Say you want to take a loan or make a hardship withdrawal. The SPD will tell you what documentation you will need, and might also give you an idea how long it may take to receive your check.

This is the document to refer to when you are about to retire or leave your job. It spells out the rules for getting your money. Another reason to keep this document handy: if you die, your beneficiary or relatives will need it to make a claim on your benefits.

Legalese, but Readable

The prose contained in the average SPD is not likely to win a Pulitzer Prize, because it's often pretty legalistic. The intent, though, is for the document to be understandable by the average employee.

Most employers use common SPD "templates" provided by their 401k providers. This saves costs and typically ensures that all the legal fine points are covered.

Your SPD isn't likely to be to be scintillating reading, but it's an important reference document, observed Ted Benna, one of the first to create a 401k. "Should you read it cover-to-cover? Nah! Look at it when you have things that are relevant," he suggested.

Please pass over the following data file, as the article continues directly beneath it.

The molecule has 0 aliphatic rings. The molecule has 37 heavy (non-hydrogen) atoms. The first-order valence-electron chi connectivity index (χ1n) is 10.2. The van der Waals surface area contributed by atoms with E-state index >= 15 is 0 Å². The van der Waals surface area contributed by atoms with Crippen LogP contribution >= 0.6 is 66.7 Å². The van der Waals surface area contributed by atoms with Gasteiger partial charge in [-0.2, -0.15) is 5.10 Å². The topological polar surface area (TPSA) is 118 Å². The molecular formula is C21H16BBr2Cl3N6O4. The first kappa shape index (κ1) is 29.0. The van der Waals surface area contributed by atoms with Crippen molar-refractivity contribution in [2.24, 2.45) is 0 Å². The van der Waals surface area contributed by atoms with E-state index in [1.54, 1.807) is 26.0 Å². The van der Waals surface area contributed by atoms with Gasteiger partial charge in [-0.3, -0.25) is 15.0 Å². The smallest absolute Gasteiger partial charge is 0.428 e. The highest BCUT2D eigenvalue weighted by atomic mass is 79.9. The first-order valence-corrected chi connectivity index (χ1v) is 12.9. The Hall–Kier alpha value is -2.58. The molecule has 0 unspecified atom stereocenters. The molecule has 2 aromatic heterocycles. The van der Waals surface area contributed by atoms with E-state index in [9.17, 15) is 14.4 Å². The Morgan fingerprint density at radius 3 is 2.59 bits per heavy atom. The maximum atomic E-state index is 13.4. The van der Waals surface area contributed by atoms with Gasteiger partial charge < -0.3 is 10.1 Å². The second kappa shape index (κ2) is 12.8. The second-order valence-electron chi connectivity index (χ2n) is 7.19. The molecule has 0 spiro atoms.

Some employers have taken the time to make their SPDs more readable by having staff writers turn them into glossy, attractive documents with charts, photos and more interesting text.

Required by Law

Federal law requires employers to give you a copy of the SPD when you enroll in the plan. Your employer is also required to hand out new copies after five years if there are changes to the plan or after 10 years if there is no change.

But, changes to the federal laws are made frequently enough that many employers hand out updated copies more often than every five years, said Cindy McCabe, owner of CGM Communications, an employee communications consulting firm in Corte Madera, Calif.

Your employer is also required to let you see a copy of your SPD any time you ask. Some companies post it on their corporate intranet so it's always available for employees to read. According to anecdotal evidence collected by the American Benefits Council, about one-third of large employers currently offer their SPDs via a corporate intranet or Internet site, about one-third are thinking of doing so, and the last third don't plan to offer the SPD electronically at all.